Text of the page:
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Thursday, December 18, 2014

Psych exhibit has Scientology roots

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By Mark Grace / New Mexico Daily Lobo

Manny Chavez, 23, and his younger cousin Mauricio Lozano watch one of 14 short documentaries at the “Industry of Death” exhibit in the SUB Monday evening. Chavez, a recent convert to Scientology, visited the exhibit put on by Citizen Commission on Human Rights, co-founded by the Church of Scientology in 1969.

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On Monday, Citizens Commission on Human Rights (CCHR) opened a display in the SUB alleging the destructive role of psychiatry in peoples’ lives.

“Psychiatry: An Industry of Death” is set up SUB Ballroom B and runs through Saturday. The exhibit consists of 150 feet of display panels interspaced by 14 flat-screen TVs showing short documentaries reinforcing the material on nearby panels. There are 12 such traveling exhibits that tour internationally.

According to Roshelle Greer, a CCHR volunteer at the exhibit, CCHR was founded in 1969 by the Church of Scientology and Thomas Szasz, but today it is separate from the church. At the same time, many of CCHR’s members are Scientologists, and most of its funding comes from Scientologist backers as well.

But Greer stressed the independence of the organization.

“We’re not formally affiliated with the Church of Scientology anymore,” she said. “We’re here to bring awareness about this cause. There’s no other agenda.”

Greer mentioned how there have been problems at exhibits in the past involving individuals who disagree with the Scientologist roots of the organization.

“We have to have security at events, just in case,” she said.
A ribbon cutting ceremony including several speakers was held Monday evening outside the exhibit.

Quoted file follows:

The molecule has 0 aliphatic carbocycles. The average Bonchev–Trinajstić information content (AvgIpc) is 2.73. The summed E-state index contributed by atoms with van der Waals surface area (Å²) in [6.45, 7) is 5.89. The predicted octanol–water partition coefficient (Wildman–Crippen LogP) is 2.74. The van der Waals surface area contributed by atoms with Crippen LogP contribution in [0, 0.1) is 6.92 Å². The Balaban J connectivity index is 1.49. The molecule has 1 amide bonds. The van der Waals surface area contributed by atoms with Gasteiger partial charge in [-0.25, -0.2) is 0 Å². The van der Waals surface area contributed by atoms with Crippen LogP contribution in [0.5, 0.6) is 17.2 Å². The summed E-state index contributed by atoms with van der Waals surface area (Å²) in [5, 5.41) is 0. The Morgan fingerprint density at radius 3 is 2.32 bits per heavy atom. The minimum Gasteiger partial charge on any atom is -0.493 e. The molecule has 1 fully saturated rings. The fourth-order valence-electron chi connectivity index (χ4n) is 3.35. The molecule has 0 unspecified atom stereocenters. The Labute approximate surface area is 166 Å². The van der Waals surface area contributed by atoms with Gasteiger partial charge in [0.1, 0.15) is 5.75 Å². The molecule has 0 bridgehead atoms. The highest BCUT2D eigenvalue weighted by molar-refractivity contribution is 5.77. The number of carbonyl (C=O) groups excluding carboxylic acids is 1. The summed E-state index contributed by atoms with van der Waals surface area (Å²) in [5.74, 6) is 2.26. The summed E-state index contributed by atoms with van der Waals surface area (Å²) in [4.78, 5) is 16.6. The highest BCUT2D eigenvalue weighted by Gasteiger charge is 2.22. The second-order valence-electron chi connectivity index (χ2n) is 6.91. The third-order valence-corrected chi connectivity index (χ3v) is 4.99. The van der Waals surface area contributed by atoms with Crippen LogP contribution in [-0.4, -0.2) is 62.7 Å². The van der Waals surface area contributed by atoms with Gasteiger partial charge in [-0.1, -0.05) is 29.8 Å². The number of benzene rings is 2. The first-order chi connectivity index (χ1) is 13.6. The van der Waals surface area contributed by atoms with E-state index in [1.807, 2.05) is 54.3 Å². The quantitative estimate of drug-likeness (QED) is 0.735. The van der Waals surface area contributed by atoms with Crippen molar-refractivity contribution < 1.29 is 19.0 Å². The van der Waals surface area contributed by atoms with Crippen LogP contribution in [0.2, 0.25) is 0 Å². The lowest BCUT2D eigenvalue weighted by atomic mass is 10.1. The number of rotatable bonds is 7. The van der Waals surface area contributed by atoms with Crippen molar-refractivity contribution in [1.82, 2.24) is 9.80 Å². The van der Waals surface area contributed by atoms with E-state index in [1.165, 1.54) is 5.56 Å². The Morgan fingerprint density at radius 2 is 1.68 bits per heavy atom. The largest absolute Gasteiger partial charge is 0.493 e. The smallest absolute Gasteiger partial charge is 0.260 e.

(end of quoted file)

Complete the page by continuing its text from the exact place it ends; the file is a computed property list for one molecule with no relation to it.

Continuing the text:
CCHR-New Mexico’s lead investigator, Joel Ervin, spoke about the purpose of the exhibit.

“We want to shine the light of truth on psychiatry and its sordid history,” he said.

One of the main points of the exhibit is the allegation that psychiatrists profit through mental illnesses by first voting on what should be considered an illness, and then by working with pharmaceutical companies to create drugs for those illnesses.
“Psychiatry has repackaged human behaviors as diseases in order to sell drugs,” Ervin said.

Ervin also said that the medication used to treat these illnesses often leads to self-destructive behaviors such as suicide.

Pat Mena, author of “You’ll Be Fine, Darling,” also spoke and related her personal connection to the misuse of drugs. She spoke about her son, Anthony Mena, who was diagnosed with post-traumatic stress disorder after serving in Iraq.

Anthony Mena was prescribed 35 different medications for conditions including sleeplessness and anxiety. Pat Mena said it was this overmedication that resulted in her son’s death in his sleep several months after his diagnosis.

The University’s policy on free expression and dissent, found in both the Student Handbook and the Business Policies and Procedures Manual, explicitly says that “the expression of free exercise must be balanced with the rights of others to learn, work and conduct business,” and only speech that “unduly interferes with the rights of others or the ability of the University to carry out its mission is not protected by the First Amendment and violates this policy.”

This approach results in a wide breadth of topics that are able to be discussed on UNM property, provided the related organizations do so in a manner that meets the civility definitions laid out in the policy, said Dianne Anderson, director of communications at UNM.

At the same time, the process for reserving rooms for events in the SUB, available on the building’s website does not include a review of the content that organizations plan to display or discuss in reserved rooms, Anderson said.